I’ve just been asked to sign a waiver
so the boarding-kennel manager
can hand out information to the vet
about the cat
in an emergency—a recent edict of
the privacy act.
I’m glad society’s concerned about
protecting data on the cat’s behalf.
He is a private animal, without a doubt,
has never answered
questions as to where he’s been, or where
he got that bird.
It’s good to know the law protects
our right to be invisible
beneath the bushes.
Our civic edifice is founded on the fact
that you can go inside your castle
with whatever bird you’ve caught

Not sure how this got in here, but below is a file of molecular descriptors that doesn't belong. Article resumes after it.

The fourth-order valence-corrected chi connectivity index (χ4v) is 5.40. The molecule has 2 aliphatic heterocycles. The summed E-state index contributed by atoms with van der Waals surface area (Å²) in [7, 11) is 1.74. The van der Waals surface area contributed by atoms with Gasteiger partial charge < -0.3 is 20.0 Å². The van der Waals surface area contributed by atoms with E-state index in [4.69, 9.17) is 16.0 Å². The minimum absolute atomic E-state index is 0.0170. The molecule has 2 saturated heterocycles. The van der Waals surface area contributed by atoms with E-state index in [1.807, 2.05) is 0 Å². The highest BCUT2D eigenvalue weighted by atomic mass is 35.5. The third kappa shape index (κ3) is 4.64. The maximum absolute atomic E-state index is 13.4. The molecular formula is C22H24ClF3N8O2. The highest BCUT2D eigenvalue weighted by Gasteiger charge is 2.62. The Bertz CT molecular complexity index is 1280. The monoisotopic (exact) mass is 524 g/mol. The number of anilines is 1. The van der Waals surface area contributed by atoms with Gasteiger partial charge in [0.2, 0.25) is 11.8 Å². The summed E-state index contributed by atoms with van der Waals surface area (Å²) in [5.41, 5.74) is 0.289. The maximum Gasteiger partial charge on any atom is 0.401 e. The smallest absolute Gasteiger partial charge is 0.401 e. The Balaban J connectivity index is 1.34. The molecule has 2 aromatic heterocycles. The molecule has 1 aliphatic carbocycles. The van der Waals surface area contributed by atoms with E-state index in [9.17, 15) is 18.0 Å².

and close the door.
The facts are no one’s business but your own.
No need to share.
Alice Major has had her 11th collection, Welcome to the Anthropocene, recently published by the University of Alberta Press. Her work has garnered awards such as the Pat Lowther prize and a National Magazine Award Gold Medal. Recently she was invited to deliver the League of Poets’ annual Anne Szumigalski memorial lecture for 2018. She lives in Edmonton, Alberta, where she served as first poet laureate and founded the Edmonton Poetry Festival.
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